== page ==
The star of this month's film - the atmospheric Binning Woods. You can have a humanist funeral among the trees, with your body laid to rest beneath the carpet of leaves and earth.
Some very beautiful small friends are the co-stars - sustained by chocolate buttons and leaping.
Text below as before...
11th January 2016
Above the neat white line that is Seagull Terrace, the last shreds of darkness are melting away when the news starts to leak from the row of radios.
Today, there’s only one story.
The fat housewife at number 4 clasps her hand to her mouth, and her small son looks up from his porridge as she tries to call the news to his dad upstairs. But her throat fails her.
His dad heard the news ten minutes ago. That’s why he’s still upstairs.
By now, the radios only know one singer. And there’s still just one story.
She starts to sing along...there’s a st…and stops. 20 minutes later, the gold paisley scarf she’d wound round her neck to chase away the rain is a wrinkled, damp knot and no longer capable of chasing anything anywhere.
Her son’s spoon drops as he watches her dance...crumple...dance…fold.
A million breakfast bowls turn pale and salty, and his dad stares at a screen and makes some rapid calculations.
69 minus 52 equals...
His dad tugs at his collar as he adds up the lines and the tokes and the puffs and the shots and he wonders just how many it takes to make 69 the last line of your song.
Did we stop…?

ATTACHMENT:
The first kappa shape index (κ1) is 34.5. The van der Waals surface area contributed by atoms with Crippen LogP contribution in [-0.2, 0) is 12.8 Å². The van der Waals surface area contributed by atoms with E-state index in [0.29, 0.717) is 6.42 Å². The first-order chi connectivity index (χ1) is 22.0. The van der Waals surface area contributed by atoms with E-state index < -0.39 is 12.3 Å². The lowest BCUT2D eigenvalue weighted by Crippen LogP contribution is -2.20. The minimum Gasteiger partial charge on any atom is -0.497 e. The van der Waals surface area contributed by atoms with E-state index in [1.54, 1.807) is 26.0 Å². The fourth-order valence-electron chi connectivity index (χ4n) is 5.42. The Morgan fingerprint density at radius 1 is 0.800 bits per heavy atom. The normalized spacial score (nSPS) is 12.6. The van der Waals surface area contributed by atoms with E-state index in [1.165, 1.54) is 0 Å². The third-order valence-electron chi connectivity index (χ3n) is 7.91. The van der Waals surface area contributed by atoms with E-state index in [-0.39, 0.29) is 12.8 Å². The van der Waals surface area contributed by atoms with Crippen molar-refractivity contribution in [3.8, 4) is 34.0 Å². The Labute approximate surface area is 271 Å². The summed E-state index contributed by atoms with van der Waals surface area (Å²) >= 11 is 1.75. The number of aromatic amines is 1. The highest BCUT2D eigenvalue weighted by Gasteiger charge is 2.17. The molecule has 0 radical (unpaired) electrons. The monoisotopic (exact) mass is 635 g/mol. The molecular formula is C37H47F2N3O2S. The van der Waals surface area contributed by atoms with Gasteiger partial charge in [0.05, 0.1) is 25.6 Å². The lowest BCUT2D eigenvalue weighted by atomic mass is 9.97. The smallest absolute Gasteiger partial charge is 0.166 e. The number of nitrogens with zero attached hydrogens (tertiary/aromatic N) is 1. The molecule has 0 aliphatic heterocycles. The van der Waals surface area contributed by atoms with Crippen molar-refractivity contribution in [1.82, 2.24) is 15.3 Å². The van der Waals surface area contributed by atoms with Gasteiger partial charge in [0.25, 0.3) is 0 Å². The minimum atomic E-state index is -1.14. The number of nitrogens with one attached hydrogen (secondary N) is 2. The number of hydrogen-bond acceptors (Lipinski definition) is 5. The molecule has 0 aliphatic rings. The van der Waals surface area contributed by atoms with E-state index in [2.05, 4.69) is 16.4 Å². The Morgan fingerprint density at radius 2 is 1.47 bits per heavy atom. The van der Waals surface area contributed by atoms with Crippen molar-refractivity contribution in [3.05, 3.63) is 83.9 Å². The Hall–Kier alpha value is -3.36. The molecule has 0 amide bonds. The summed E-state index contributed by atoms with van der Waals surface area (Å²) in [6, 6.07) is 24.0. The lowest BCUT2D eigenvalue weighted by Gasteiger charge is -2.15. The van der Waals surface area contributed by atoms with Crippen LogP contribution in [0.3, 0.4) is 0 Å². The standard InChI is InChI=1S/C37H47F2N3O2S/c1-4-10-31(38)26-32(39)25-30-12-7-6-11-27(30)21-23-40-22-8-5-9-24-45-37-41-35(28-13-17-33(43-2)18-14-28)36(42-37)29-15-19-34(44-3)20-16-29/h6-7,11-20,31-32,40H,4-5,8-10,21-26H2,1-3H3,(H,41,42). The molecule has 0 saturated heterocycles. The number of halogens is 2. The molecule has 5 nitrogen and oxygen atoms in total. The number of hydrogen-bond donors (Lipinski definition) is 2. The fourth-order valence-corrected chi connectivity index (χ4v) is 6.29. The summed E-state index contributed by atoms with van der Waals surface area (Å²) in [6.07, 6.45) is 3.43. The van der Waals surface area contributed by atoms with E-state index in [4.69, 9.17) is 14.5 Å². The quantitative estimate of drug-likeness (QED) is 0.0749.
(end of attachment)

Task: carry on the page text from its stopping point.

At number 6, an asthmatic teenager looks in disbelief at his bald, bellied uncle’s hands shaking and wonders what that exotic streak could ever have meant to a cab driver from Musselburgh.
I thought he was imm…
I never thought he’d...
The radios keep playing, and though the middle-aged suits’ voices falter, the songs pile up, each wireless wave washing fruits of the sea ashore. One last harvest, a tip of the hat we never saw coming.
The straight-shouldered silver widow at number 8 lifts the receiver and punches in the number of her favourite grandson, the one who used to slip her silk scarves under his grey school jumper when he thought she wasn’t looking, and put on concerts in the garden for her neighbours until their sons began to jeer from behind the fence. He picks up on the first ring.
At number 10, a heavy-browed 12-year-old pulls her stepfather’s guitar towards her, detuning it with her awkward grasp. Cross words are bitten off before they leave his lips when she asks him how to form the chord of G.
At number 4, the fat housewife wipes her face with a knitted hat and starts to tell them about the shy, brainy boy in her class who used to pass her cassettes with the tabs punched in so she couldn’t record over them. The home-made-best-of compilation a long-since-lost friend slipped in her pocket as she set off to conquer the world from a midnight fume-choked bus station.
And how she used it to teach 300 Japanese schoolboys to say ch-ch-ch…
The day is suspended in its own arc; a fortnight of rain fizzes away, a diluted sun in its place. Born into his world, they emerge for a walk, stepping unsurely into a world without.
When night falls again over the red-tiled roofs and whitewashed walls of Seagull Terrace, her son wonders why they’re all outside, heads tilted towards the stars. The row of radios stays tuned; tomorrow, fresh disasters will spill from their speakers, but just for one day, no matter which way they turn the dial, there’s only one story.